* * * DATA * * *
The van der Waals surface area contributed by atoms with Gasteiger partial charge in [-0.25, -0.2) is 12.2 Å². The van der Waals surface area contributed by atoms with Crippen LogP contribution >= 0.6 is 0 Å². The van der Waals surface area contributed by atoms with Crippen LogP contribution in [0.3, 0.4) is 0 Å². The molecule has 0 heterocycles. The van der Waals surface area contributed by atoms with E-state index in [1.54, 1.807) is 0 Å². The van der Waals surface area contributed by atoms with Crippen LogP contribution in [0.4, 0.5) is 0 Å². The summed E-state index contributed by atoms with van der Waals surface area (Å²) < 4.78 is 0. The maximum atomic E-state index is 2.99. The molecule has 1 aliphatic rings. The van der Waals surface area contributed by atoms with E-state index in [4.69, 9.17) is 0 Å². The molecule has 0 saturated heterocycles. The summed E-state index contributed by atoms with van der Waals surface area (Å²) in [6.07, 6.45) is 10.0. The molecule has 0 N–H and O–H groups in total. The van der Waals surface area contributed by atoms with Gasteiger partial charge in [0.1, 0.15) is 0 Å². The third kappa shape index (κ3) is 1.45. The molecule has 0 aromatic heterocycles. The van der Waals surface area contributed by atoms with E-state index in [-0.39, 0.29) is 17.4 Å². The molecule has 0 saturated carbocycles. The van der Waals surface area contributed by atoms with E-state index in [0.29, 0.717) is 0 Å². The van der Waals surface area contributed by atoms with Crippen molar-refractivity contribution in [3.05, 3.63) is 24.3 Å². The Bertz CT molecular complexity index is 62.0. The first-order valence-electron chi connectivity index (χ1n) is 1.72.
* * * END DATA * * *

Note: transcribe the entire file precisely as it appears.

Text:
The van der Waals surface area contributed by atoms with Gasteiger partial charge in [-0.25, -0.2) is 12.2 Å². The van der Waals surface area contributed by atoms with Crippen LogP contribution >= 0.6 is 0 Å². The van der Waals surface area contributed by atoms with Crippen LogP contribution in [0.3, 0.4) is 0 Å². The molecule has 0 heterocycles. The van der Waals surface area contributed by atoms with E-state index in [1.54, 1.807) is 0 Å². The van der Waals surface area contributed by atoms with Crippen LogP contribution in [0.4, 0.5) is 0 Å². The summed E-state index contributed by atoms with van der Waals surface area (Å²) < 4.78 is 0. The maximum atomic E-state index is 2.99. The molecule has 1 aliphatic rings. The van der Waals surface area contributed by atoms with E-state index in [4.69, 9.17) is 0 Å². The molecule has 0 saturated heterocycles. The summed E-state index contributed by atoms with van der Waals surface area (Å²) in [6.07, 6.45) is 10.0. The molecule has 0 N–H and O–H groups in total. The van der Waals surface area contributed by atoms with Gasteiger partial charge in [0.1, 0.15) is 0 Å². The third kappa shape index (κ3) is 1.45. The molecule has 0 aromatic heterocycles. The van der Waals surface area contributed by atoms with E-state index in [-0.39, 0.29) is 17.4 Å². The molecule has 0 saturated carbocycles. The van der Waals surface area contributed by atoms with E-state index in [0.29, 0.717) is 0 Å². The van der Waals surface area contributed by atoms with Crippen molar-refractivity contribution in [3.05, 3.63) is 24.3 Å². The Bertz CT molecular complexity index is 62.0. The first-order valence-electron chi connectivity index (χ1n) is 1.72.